LONDON — Nowadays, there is a whole accounting industry of major natural and human-made disasters feeding into such events as the COP28 UN climate change conference held in the United Arab Emirates, and the various actions announced, and sometimes implemented, by governments. The figures are frightening.
2023 was the worst year for natural disasters. The Philippines, Indonesia (which dealt with another volcanic eruption) and India were most affected. With its summer desert temperatures and devastating floods, Europe was not spared either. The United States registered some 25 major natural calamities — its highest number of any year — with a reported loss of more than 1 billion dollars. Many African regions remained gripped in the chronic droughts they have suffered for years.
Disasters, whether natural or human-made, trigger colossal costs — economic but, more importantly, in lives lost or affected forever. Saving lives and livelihoods is a top task for any government and society, and they should use all tools at their disposal. Information and early warning systems are such tools, and digital radio has risen on the list of options. It has done so by stressing not only its capacity to deliver information and entertainment but also its capability to offer comprehensive and complete emergency warning alerts.
Digital Radio Mondiale (DRM) has been demonstrating and implementing some of its standard functions that deliver the Emergency Warning Functionality (EWF) in various countries, including Indonesia and India.
For some time now DRM experts have shown that “DRM Saves Lives.” DAB+, another open, ITU-endorsed digital audio broadcasting system, has also embraced this. Members of the powerful Digitalradio Deutschland are now adopting a holistic approach to developing international emergency warning standards using DAB+, with a possible delivery date in 2025.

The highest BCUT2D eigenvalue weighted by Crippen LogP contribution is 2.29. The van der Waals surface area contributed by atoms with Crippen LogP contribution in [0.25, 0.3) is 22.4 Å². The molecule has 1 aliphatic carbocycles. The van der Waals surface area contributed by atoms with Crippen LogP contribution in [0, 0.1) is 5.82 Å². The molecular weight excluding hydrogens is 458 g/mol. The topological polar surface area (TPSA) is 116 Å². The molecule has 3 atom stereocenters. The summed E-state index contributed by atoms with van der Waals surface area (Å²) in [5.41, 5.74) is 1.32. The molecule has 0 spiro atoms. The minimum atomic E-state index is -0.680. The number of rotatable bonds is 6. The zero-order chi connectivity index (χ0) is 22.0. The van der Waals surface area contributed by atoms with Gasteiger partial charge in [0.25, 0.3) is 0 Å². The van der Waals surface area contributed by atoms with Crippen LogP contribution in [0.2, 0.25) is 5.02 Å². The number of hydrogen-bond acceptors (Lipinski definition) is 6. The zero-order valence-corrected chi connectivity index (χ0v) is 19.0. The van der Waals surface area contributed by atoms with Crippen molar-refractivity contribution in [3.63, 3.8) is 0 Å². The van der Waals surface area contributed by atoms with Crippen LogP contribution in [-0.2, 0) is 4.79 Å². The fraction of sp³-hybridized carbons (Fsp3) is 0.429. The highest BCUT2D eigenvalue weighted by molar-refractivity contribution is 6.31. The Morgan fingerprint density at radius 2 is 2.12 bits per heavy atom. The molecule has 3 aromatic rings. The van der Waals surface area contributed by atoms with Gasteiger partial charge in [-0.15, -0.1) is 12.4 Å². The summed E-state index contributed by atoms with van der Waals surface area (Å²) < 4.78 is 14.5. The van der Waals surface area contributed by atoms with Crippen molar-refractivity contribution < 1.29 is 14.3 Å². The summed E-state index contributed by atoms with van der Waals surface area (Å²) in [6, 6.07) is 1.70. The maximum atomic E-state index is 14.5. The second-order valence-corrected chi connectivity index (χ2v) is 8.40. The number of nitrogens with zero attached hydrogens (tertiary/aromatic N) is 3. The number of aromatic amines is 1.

A joint digital focus
This joint focus is a good sign. Digital radio, no matter the “flavor,” has a huge role to play as the most reliable information and warning platform to alert and save people caught in natural disasters or conflicts and wars, especially when cellphone and IP infrastructure is typically knocked out.
Digital radio can offer more than the audio announcements on analog radio that are usually broadcast at regular intervals, even to regions not affected, creating confusion and panic. DRM can presently deliver important audio and text messages in different languages, plus maps and other information targeted at the areas and populations most affected. This is an important feature of the five DRM FM transmitters installed on the populous Indonesian island of Java. As it is an all-frequency band standard, DRM can deliver such complex packs of information not only locally, like DAB+, but also from outside the affected areas using shortwave, medium-wave and even the local coverage transmitters not affected by the disaster. This is a unique advantage of DRM.
Regardless of which digital platform will be used for disaster alerts, receiver manufacturers need to deliver receivers capable of carrying these targeted emergency messages and waking up receivers when in standby mode. Getting the authorities, broadcasters and chipset and receiver manufacturers on the same page and putting together a clear and robust transmission chain able to deliver emergency warnings at any time is no mean feat. However, once this is achieved, a country should benefit from the most cost-effective, most reliable, national, regional and local emergency warning system without the need for added infrastructure, and, if necessary, integrate it into an existing national warning service.
Digital radio can then save not just some but most lives affected by unexpected catastrophes, which are ever more frequent in today’s turbulent world.
The author is chair of the Digital Radio Mondiale consortium.